National Centre for Sustainable Coastal Management
Ministry of Environment, Forest and Climate Change
Government of India

FTR Research

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Climate Change

Carbon Sequestration in coastal ecosystems

This study aims to provide a comprehensive database on biological carbon fixation and sediment carbon burial from the ecologically important coastal ecosystems of India.

Carbon sequestration is a process by which carbon dioxide is removed from the atmosphere and held in solid or liquid form for considerable period of time. Biological carbon sequestration has the potential to reduce the rate of increasing global warming and mitigate the rapid changes in climate.

Blue carbon ecosystems are well known for their effective high rates of annual carbon sequestration and the storage of the sequestered C on longer time scales. Sequestered blue carbon is stored over relatively shorter time period (decennial) in biomass than over longer (millennial) time scales in sediments. Despite their global area (~0.5% of the sea bed) are one to two orders of magnitude smaller than that of terrestrial forests, the contribution of vegetated coastal habitats per unit area to long-term C sequestration is much greater (it has 70% of the ocean’s carbon storage capacity).

The C sequestration study under BECOCE project is conceptualized into three components


Biogeochemical assessment of Carbon sequestration in coastal ecosystems.

This part will focus on the processes governing carbon dynamics in coastal ecosystems (Mangrove, Salt marshes and Seagrass) and will incorporate following field based and laboratory based measurements

Carbon accrual to live biomass of different costal vegetative ecosystem is being estimated by quantifying net ecosystem productivity.
Long term C burial to the sediment will be estimate by using sedimentation rates (radiocarbon methods) and soil bulk density.

The present study will provide a comprehensive database on biological carbon fixation and sediment carbon burial from the ecologically important coastal ecosystems of India. This study will highlight the processes, which makes the ecosystem as a source or a sink CO2 to the atmosphere.

Geo-Spatial assessment of Carbon sequestration in coastal ecosystems.

This study focuses on Satellite based Assessment of Carbon Sequestration rates in Blue carbon ecosystems.

Coastal vegetated are critical to mitigating climate change through capture of carbon and its storage. Coastal vegetation is capable of sequestering and storing carbon through photosynthesis and accumulation of organic matter in soils, sediments and plant biomass. They are also involved in horizontal transport of carbon between ecosystems. The complexity of these processes have often limited in accurately estimating and predicting carbon sequestration at different temporal and spatial scales.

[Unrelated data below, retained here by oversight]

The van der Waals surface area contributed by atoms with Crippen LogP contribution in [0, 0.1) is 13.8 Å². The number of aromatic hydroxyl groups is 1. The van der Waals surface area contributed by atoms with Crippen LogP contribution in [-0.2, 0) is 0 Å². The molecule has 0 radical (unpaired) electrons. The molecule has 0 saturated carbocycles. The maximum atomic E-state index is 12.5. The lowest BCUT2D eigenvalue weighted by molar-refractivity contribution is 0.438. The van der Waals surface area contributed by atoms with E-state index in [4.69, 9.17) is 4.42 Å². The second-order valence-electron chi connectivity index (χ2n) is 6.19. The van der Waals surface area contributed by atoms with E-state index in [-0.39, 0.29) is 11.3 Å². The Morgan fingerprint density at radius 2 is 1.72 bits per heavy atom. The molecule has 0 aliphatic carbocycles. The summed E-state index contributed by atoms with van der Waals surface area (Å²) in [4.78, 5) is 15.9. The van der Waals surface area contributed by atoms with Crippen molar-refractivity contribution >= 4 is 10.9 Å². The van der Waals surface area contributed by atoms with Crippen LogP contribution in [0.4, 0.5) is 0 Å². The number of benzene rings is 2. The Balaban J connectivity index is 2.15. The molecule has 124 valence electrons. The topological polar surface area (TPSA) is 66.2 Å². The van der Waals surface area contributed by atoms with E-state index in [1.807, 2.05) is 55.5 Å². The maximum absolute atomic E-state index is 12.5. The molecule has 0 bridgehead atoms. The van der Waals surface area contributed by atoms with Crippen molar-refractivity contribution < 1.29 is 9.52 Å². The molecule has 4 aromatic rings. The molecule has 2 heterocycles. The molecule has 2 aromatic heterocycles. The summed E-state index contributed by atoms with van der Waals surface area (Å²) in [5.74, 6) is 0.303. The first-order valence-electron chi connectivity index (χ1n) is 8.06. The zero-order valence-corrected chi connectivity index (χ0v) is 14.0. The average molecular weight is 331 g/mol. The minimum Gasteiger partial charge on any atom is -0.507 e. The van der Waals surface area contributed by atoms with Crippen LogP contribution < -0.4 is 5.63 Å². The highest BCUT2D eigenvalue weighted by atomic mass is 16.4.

Due to spatial heterogeneity, high macrophyte diversity, and varied hydro-patterns, wetlands are also difficult to accurately characterize through remotely sensed data. Improved sensor resolution and the availability of additional spectral bands and sensing technologies provide opportunities to characterize wetlands and provide baseline data to assist resource managers in its sustainable management.

Approach

Mapping of various blue carbon ecosystems, in particular mangroves and seagrass along the Indian coast will be made using satellite images of appropriate resolution and digital image processing techniques

Assessment of the current carbon sequestration potential (NPP) of the mangroves using LAI-NDVI proxy approach and corroborating the results with NDVI-CASA method in selected locales

Prediction and projection of future trends in carbon dynamics under future climate change scenarios.

The main focus is to estimate the partitioning of organic carbon in Indian coastal waters using the numerical models. The model prediction would provide the scenarios of sediment accumulation/erosion and corresponding C gain/loss along the coast.

The coastal sediment carbon budget plays a crucial role in understanding the complex interactions between the diverse sources and sinks of carbon and is associated with the exchange of sea water between estuaries and costal water. Moreover the carbon cycle of the coastal ocean is a dynamic component of the regional and global carbon budget. However, it essential to estimate Carbon stock through field based measurements, to understand the C dynamics using numerical models that considers the physical parameters like currents, water level elevations, waves, sediment load etc.

Approach

Modeling the impact of coastal erosion/aggradations on net C sink (gain/loss) along mangrove dominated coast

Significance of suspended particulate matter, sedimentation and early diagenetic processes in the C dynamics of the coastal water

Role of natural (physical/biogeochemical) and anthropogenic (total loads) factors responsible for the sediment transport and coastal degradation in the country

Development of policy initiatives to conserve the coastal C sinks through model predictions under various coastal scenarios